Zywave’s annual Cyber Risk Insights Conference is a core event on the cyber calendar. The conference brings together risk managers, cyber insurers, reinsurers, brokers, MGAs, and other cyber risk professionals to discuss the global perspective on cyber threats, regulation, insurance market conditions, and risk quantification.
2023 featured a keynote from Joshua Motta, CEO & Co-Founder of Coalition, sixteen sessions exploring the key cyber issues, and more than two hundred companies in the room to share ideas and strategies in the ever-evolving cyber industry.
Here are five essential takeaways from the event:
1. The cyber industry needs more education – Despite the rising frequency of cyber-attacks, especially ransomware, many businesses do not understand why cyber insurance is necessary. They often view it as another cost, and in the current economy when cost-cutting is a priority, additional costs are something they are looking to avoid.
This is why education is essential. Decision makers need to understand the benefits of having a cyber policy and the risks of not having one. Many organizations only think of the direct costs of dealing with a cyber-attack. They consider immediate expenses related to data recovery, system restoration, and legal fees but often fail to consider or even be aware of indirect costs such as business interruption, loss of revenue, and damage to their reputation.
This is where an advisor can step in and educate business on the complexities of cyber threats and help them to have a better understanding of the value that cyber insurance brings.
2. Cyber-crime is human crime – When cyber-attacks are carried out in the digital world, it’s easy to forget that there’s a human behind the crime. Human decisions and motivations drive cyber-attacks, and it’s essential to understand that human element in order to build a solid defense. Human threat actors will find creative new ways to carry out cyber-attacks, and defenses need to be equally creative to get ahead of the threat.
It’s this adaptability that has led to the constant evolution of cyber-crime, and it’s why organizations need to harness the collective power of their employees to become the first line of defense against attacks. Cyber defenses must be designed with humans in mind and recognize that both defenders and adversaries are guided by human behaviors and motivations.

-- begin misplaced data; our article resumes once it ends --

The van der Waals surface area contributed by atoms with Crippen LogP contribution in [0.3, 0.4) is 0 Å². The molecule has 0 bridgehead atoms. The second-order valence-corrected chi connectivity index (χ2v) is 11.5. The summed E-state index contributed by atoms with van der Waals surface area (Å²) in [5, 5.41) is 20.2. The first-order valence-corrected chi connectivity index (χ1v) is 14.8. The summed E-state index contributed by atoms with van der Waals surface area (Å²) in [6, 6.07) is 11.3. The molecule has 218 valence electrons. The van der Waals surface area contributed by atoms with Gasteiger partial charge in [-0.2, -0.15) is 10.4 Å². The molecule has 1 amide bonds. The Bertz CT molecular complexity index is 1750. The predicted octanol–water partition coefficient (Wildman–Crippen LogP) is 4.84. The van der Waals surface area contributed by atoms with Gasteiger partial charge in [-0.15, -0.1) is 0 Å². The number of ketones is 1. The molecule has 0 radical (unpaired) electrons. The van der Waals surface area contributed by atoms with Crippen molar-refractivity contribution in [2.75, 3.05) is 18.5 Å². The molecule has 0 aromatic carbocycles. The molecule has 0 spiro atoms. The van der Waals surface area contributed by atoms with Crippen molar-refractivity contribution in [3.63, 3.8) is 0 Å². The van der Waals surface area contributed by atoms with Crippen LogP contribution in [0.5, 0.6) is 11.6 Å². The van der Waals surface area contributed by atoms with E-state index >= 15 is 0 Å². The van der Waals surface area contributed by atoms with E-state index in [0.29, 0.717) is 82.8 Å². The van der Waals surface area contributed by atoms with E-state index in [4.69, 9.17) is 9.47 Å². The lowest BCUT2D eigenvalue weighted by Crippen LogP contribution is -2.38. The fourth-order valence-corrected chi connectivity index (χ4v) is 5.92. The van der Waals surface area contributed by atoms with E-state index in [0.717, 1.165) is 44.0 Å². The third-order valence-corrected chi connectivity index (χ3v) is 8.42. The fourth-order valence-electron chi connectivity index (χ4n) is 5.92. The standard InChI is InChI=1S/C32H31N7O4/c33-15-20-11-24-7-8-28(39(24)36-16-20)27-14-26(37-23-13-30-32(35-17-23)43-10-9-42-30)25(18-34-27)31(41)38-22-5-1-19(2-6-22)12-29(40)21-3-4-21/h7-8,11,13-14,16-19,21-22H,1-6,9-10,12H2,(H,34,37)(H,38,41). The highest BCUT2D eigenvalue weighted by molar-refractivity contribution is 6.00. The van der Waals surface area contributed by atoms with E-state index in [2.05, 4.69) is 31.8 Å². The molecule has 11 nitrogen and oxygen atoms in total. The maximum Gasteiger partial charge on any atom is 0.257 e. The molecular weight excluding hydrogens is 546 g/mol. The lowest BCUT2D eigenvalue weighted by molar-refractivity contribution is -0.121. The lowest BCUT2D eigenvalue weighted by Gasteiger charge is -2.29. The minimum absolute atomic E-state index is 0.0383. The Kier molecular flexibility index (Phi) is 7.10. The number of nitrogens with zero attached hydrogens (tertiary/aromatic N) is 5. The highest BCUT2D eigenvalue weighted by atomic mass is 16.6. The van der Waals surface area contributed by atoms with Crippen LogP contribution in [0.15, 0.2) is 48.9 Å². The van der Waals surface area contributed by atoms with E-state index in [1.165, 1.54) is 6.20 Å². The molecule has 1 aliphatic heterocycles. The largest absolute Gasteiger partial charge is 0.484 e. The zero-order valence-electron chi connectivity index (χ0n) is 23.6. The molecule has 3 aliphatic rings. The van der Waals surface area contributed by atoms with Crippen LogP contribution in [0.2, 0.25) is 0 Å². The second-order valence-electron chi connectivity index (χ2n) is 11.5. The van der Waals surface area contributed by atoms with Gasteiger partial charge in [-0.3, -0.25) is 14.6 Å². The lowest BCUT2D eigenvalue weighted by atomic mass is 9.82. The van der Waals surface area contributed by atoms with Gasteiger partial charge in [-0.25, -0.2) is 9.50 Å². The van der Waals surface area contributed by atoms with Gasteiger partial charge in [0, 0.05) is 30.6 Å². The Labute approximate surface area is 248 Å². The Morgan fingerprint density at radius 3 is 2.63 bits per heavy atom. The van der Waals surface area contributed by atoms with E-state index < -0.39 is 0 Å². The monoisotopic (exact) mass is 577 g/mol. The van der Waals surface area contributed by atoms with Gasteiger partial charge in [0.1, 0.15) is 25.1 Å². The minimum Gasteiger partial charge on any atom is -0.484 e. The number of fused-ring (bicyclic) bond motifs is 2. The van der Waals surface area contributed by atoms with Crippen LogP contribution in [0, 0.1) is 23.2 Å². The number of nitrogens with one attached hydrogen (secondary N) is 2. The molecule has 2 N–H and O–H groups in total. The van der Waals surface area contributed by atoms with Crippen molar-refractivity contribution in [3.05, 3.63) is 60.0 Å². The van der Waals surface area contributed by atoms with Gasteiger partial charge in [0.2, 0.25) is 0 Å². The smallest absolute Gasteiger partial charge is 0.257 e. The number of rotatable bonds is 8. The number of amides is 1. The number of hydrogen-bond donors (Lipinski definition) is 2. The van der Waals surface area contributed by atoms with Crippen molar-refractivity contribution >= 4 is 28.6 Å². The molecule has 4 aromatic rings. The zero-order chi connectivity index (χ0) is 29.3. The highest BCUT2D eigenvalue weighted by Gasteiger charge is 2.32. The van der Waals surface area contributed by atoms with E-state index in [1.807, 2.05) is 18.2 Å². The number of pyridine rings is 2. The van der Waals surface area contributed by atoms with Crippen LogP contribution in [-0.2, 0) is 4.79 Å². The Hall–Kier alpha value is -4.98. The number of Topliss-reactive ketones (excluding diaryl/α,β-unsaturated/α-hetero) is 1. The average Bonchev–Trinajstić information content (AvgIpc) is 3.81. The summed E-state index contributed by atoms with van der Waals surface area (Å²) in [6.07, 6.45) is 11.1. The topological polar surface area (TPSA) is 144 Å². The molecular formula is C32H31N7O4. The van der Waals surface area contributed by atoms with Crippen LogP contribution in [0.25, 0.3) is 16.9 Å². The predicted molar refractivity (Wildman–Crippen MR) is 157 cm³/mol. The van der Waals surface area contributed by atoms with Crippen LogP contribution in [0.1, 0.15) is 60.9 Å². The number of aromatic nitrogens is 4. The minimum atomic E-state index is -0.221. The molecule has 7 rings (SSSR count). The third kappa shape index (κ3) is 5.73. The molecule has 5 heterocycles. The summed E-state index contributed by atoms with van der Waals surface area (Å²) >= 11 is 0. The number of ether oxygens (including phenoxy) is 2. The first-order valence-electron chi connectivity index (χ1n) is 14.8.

3. Cyber insurance needs to become more proactive and less reactionary – Measures are taken to reduce risk to physical assets, and the cyber industry needs to find more ways to prevent losses instead of reacting after a loss has occurred. Investing in data solutions and strategizing creative defenses is key, as is understanding the human element of threat actors.
The costs of a cyber-attack are alarming. According to IBM’s 2023 Cost of a Data Breach, the global average financial impact in 2023 was $4.45 million. This is a 15% increase over three years, and it’s expected to keep growing.
Companies that invest in security measures, however, have averaged savings of $1.76 million. And although cyber insurance premiums have increased over the past ten consecutive quarters, this is due to frequency of claims rather than severity. This is due to organizations implementing more controls to reduce the impact of attacks.
4. More data is needed to quantify risk – The more data that can be gathered from observing the behavior of threat actors, the more action can be taken to prevent attacks from occurring. Data can also be used to build profiles for organizations so they can better understand their risk and modify risky behaviors. Future insurance companies will be technology companies as they manage and interpret this data.
Predictive analytics are key and involve leveraging historical and real-time data to assess potential cyber-attacks and vulnerabilities. Armed with intelligence from predictive analytics, businesses can tailor their defenses to match specific patterns and trends identified by the data.
5. Evolution is constant – No strategy is foolproof or lasts forever. As technology continues to change and become a bigger part of lives and business, threats will also evolve. How insurance prepares for and responds to those threats needs to remain adaptable and forward thinking.
Jeff Cohen, Senior Vice President at Zywave, opened the conference by stating, “The old ways of insurance no longer apply.” This is something vital to keep in mind as the digital transformation continues to disrupt the industry. Flexibility and adaptability will continue to be essential elements in the ongoing evolution of cyber insurance.
Keeping up with all the dynamic changes in cyber may seem like a daunting task. That’s why Zywave organizes the acclaimed Cyber Risk Insights Conference series every year. Learn more about the conference and explore past sessions and speakers.